Why EWG is looking outside of oversaturated subsectors like alt-dairy and vegan burgers for its next acquisition
New kid on the block Eat Well Group (EWG) is on the hunt for plant-based CPG acquisitions, having recently restructured its business to cater to the fast-growing sector.
As a public company, EWG trades at a significantly lower valuation that its plant-based peers Oatly and Beyond Meat, despite being one of the few businesses in the space that is covering the entire value chain, from raw ingredient growth to on-the-shelf products.
It’s coverage of the full value-chain and vertically integrated structure is what co-founder and director at EWG Daniel Brody believes will set the company apart from others. Brody is particularly bullish on EWG’s structure when considering the growing supply chain struggles many are facing with increased raw materials costs and distribution setbacks due to a lack of HGV drivers.
“Some of the biggest food companies in the world have flagged supply chain and logistics struggles as one of their biggest operating risks,” Brody tells NutritionInvestor. “It’s their raw ingredients that they can’t control the consistency, quantity and cost of, but we’ve solved that problem via vertical integration.”
Brody talks candidly on EWG’s capital raising efforts and why the company is looking beyond the oversaturated subsectors of alt-dairy and plant-based burgers for its next acquisition.
Eat Well Global just completely rebranded and changed direction in July, how has the company evolved in the last year?
We started as an investment company and now we’re public and focusing on the value chain of plant-based foods. Investment companies that go public always trade at a severe discount to their net asset value as investors don’t really reward you for growing your assets at this stage.
I was hired by the company about a year ago and my job as a director was to find a new direction for the company to create more value. Having grown up vegetarian and having seen the kind of global shift that’s happening in front of us being led by plant-based foods, I knew that’s what I wanted to present to the team and they loved it.
Next, we set out to find a management team to work with on this and we established one of the strongest plant-based food teams in the world to help us acquire a host of new companies. These guys have been Seed investors in Beyond Meat and Oatly and all the big plant-based food companies.
We’ve bought three companies in the last month and we’ve changed our name and rebranded, indicating a total shift in the methodology of the business.
One of those businesses we acquired is among the top fractionation companies in the world. These guys have been around for 42 years. We’ve transformed this business to create one of the first vertically integrated seed-to-market plant-based food companies in the world.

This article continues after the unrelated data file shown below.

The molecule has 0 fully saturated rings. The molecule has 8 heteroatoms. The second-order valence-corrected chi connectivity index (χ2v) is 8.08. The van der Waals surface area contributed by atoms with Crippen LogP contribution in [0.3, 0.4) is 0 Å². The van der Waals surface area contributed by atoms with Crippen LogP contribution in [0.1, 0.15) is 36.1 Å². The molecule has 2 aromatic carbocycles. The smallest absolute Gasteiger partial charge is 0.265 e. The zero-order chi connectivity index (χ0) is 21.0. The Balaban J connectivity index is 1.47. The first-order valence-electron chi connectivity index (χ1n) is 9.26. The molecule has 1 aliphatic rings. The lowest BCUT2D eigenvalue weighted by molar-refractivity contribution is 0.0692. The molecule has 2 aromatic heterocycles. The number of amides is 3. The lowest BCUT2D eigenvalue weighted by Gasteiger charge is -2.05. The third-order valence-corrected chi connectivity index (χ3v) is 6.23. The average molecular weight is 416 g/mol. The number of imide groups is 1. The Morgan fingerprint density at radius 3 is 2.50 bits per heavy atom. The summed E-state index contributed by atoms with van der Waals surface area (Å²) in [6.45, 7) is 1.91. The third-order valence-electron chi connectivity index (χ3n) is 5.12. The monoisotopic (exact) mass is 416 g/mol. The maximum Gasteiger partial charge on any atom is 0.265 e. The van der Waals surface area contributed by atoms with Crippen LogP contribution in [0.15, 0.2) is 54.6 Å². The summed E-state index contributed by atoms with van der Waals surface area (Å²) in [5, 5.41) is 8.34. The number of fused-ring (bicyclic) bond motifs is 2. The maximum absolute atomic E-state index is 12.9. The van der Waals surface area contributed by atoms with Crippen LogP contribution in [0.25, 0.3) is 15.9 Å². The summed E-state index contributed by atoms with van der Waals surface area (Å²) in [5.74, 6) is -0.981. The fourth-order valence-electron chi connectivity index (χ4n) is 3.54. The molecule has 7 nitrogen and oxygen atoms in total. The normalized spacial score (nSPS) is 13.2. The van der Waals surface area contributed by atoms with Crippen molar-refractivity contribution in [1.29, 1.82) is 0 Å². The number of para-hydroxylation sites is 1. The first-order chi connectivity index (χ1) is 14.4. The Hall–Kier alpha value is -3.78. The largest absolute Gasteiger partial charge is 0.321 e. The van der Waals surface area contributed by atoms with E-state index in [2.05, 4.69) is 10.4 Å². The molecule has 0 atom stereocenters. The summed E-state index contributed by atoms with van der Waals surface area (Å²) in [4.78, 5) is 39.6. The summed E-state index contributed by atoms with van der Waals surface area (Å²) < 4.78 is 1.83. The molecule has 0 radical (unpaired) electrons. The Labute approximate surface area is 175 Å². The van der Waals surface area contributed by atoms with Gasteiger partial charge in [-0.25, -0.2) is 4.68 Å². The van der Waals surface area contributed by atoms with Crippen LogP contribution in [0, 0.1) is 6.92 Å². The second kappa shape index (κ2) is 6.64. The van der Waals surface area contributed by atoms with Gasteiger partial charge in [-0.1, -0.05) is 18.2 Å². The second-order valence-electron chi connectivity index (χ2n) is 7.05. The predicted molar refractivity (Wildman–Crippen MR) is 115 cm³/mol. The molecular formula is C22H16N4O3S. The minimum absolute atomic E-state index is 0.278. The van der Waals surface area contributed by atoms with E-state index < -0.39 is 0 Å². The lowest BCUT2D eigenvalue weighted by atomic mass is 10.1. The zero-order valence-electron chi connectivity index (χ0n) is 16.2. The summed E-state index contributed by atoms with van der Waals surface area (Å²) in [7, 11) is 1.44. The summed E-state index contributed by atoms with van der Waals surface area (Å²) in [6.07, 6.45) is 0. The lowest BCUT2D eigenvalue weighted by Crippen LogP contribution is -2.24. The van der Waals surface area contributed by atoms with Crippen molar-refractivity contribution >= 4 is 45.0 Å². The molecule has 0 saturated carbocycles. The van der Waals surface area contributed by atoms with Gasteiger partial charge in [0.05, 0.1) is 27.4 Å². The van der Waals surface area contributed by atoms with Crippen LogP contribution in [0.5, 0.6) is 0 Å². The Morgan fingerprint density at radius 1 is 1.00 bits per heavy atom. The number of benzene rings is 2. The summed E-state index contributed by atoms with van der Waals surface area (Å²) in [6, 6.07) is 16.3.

We own the processing side and the farming side and we’ve got technology producing our own brand of healthy plant-based snacks that are soon to launch to market. I don’t know if anybody else has the entire value chain covered in that way.
I think that’s important because some of the biggest food companies in the world have flagged supply chain and logistics struggles as one of their biggest operating risks. It’s their raw ingredients that they can’t control the consistency, quality and cost of, but we’ve solved that problem via vertical integration.
Who else is on the EWG exec team?
We’ve been around for about 10 years and the team that was brought on to run it originally are all ex-investment advisors or bankers so they have a lot of experience in investment in different companies. Between them and our new expertise, we have been able to structure several acquisitions within the Eat Well Group that have been absolutely incredible for us.
On the team we’ve now got Mark Coles, who has built two fractionation facilities and he sold his last one to Ingredion, the largest ingredient supplier in the world. Now we’re working on new fractionation facilities and we acquired one recently that is producing 93,000 metric tonnes of ingredients per year. Marc Aneed is our new president and he’s spent 25 years working in CPG products including Quaker Oats and PepsiCo. He’s also led several different ecommerce start-ups to generate $750 million a year in sales.
Another new member of our team has worked with ultra-high net-worth families for the greater part of 25 years and that’s how we got introduced to Saudi Prince and investor Prince Khaled. He has represented some of the wealthiest families in the world and he’s been able to create some incredible businesses in that time. When you merge all this together with the capital raising side we’re able to have an incredibly well-funded story to support future acquisitions.
How have your capital raising efforts at EWG changed since restructuring the business?
Having just changed our name and restructuring the business in July we’re basically a brand-new public company. To support our first acquisitions, we raised $33 and a half million dollars of debt funding from a leading Canadian lender. The amount of due-diligence that a debt lender has to do versus an equity lender is tremendous. They dug through everything, providing a seal of approval for new equity investors looking to come in and fund us.